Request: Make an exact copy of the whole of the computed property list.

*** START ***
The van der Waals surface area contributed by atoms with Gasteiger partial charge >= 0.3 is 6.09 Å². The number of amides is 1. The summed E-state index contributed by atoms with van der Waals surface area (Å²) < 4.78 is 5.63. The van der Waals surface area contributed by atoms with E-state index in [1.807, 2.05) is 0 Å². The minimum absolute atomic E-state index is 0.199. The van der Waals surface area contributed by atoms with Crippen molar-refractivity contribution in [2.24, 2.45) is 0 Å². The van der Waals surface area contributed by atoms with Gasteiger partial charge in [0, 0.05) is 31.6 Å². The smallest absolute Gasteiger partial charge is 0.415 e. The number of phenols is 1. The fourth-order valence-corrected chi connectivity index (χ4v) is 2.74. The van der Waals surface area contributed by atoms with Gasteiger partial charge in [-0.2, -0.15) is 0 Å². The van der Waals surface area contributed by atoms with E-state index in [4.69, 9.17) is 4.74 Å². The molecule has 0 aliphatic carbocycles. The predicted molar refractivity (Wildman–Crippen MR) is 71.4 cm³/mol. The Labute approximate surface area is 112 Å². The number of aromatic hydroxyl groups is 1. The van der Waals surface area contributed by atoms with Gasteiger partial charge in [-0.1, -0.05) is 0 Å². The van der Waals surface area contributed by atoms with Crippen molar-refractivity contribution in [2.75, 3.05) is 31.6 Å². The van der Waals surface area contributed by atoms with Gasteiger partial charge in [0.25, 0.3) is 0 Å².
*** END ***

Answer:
The van der Waals surface area contributed by atoms with Gasteiger partial charge >= 0.3 is 6.09 Å². The number of amides is 1. The summed E-state index contributed by atoms with van der Waals surface area (Å²) < 4.78 is 5.63. The van der Waals surface area contributed by atoms with E-state index in [1.807, 2.05) is 0 Å². The minimum absolute atomic E-state index is 0.199. The van der Waals surface area contributed by atoms with Crippen molar-refractivity contribution in [2.24, 2.45) is 0 Å². The van der Waals surface area contributed by atoms with Gasteiger partial charge in [0, 0.05) is 31.6 Å². The smallest absolute Gasteiger partial charge is 0.415 e. The number of phenols is 1. The fourth-order valence-corrected chi connectivity index (χ4v) is 2.74. The van der Waals surface area contributed by atoms with Gasteiger partial charge in [-0.2, -0.15) is 0 Å². The van der Waals surface area contributed by atoms with E-state index in [4.69, 9.17) is 4.74 Å². The molecule has 0 aliphatic carbocycles. The predicted molar refractivity (Wildman–Crippen MR) is 71.4 cm³/mol. The Labute approximate surface area is 112 Å². The number of aromatic hydroxyl groups is 1. The van der Waals surface area contributed by atoms with Gasteiger partial charge in [-0.1, -0.05) is 0 Å². The van der Waals surface area contributed by atoms with Crippen molar-refractivity contribution in [2.75, 3.05) is 31.6 Å². The van der Waals surface area contributed by atoms with Gasteiger partial charge in [0.25, 0.3) is 0 Å².